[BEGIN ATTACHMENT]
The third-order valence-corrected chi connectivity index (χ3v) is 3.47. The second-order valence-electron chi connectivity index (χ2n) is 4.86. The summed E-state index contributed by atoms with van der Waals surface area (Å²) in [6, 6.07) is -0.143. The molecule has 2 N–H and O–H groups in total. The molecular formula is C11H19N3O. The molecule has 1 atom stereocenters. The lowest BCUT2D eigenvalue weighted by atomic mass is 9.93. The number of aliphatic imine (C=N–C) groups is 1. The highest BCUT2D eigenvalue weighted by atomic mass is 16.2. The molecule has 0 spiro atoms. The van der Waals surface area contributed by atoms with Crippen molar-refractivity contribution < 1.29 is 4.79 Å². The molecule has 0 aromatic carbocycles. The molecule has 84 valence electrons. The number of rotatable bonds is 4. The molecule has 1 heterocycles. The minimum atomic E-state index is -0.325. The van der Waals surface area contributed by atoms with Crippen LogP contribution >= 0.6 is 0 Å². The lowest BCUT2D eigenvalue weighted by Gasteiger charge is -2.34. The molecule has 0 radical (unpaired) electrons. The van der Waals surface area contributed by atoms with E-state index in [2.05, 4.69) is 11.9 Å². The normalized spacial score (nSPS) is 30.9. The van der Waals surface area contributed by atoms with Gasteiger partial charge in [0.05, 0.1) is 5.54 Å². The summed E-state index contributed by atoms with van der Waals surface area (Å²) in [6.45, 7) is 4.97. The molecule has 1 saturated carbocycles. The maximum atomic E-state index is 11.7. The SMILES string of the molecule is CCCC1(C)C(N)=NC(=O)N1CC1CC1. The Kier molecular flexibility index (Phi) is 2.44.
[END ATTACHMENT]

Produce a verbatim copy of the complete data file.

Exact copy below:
The third-order valence-corrected chi connectivity index (χ3v) is 3.47. The second-order valence-electron chi connectivity index (χ2n) is 4.86. The summed E-state index contributed by atoms with van der Waals surface area (Å²) in [6, 6.07) is -0.143. The molecule has 2 N–H and O–H groups in total. The molecular formula is C11H19N3O. The molecule has 1 atom stereocenters. The lowest BCUT2D eigenvalue weighted by atomic mass is 9.93. The number of aliphatic imine (C=N–C) groups is 1. The highest BCUT2D eigenvalue weighted by atomic mass is 16.2. The molecule has 0 spiro atoms. The van der Waals surface area contributed by atoms with Crippen molar-refractivity contribution < 1.29 is 4.79 Å². The molecule has 0 aromatic carbocycles. The molecule has 84 valence electrons. The number of rotatable bonds is 4. The molecule has 1 heterocycles. The minimum atomic E-state index is -0.325. The van der Waals surface area contributed by atoms with Crippen LogP contribution >= 0.6 is 0 Å². The lowest BCUT2D eigenvalue weighted by Gasteiger charge is -2.34. The molecule has 0 radical (unpaired) electrons. The van der Waals surface area contributed by atoms with E-state index in [2.05, 4.69) is 11.9 Å². The normalized spacial score (nSPS) is 30.9. The van der Waals surface area contributed by atoms with Gasteiger partial charge in [0.05, 0.1) is 5.54 Å². The summed E-state index contributed by atoms with van der Waals surface area (Å²) in [6.45, 7) is 4.97. The molecule has 1 saturated carbocycles. The maximum atomic E-state index is 11.7. The SMILES string of the molecule is CCCC1(C)C(N)=NC(=O)N1CC1CC1. The Kier molecular flexibility index (Phi) is 2.44.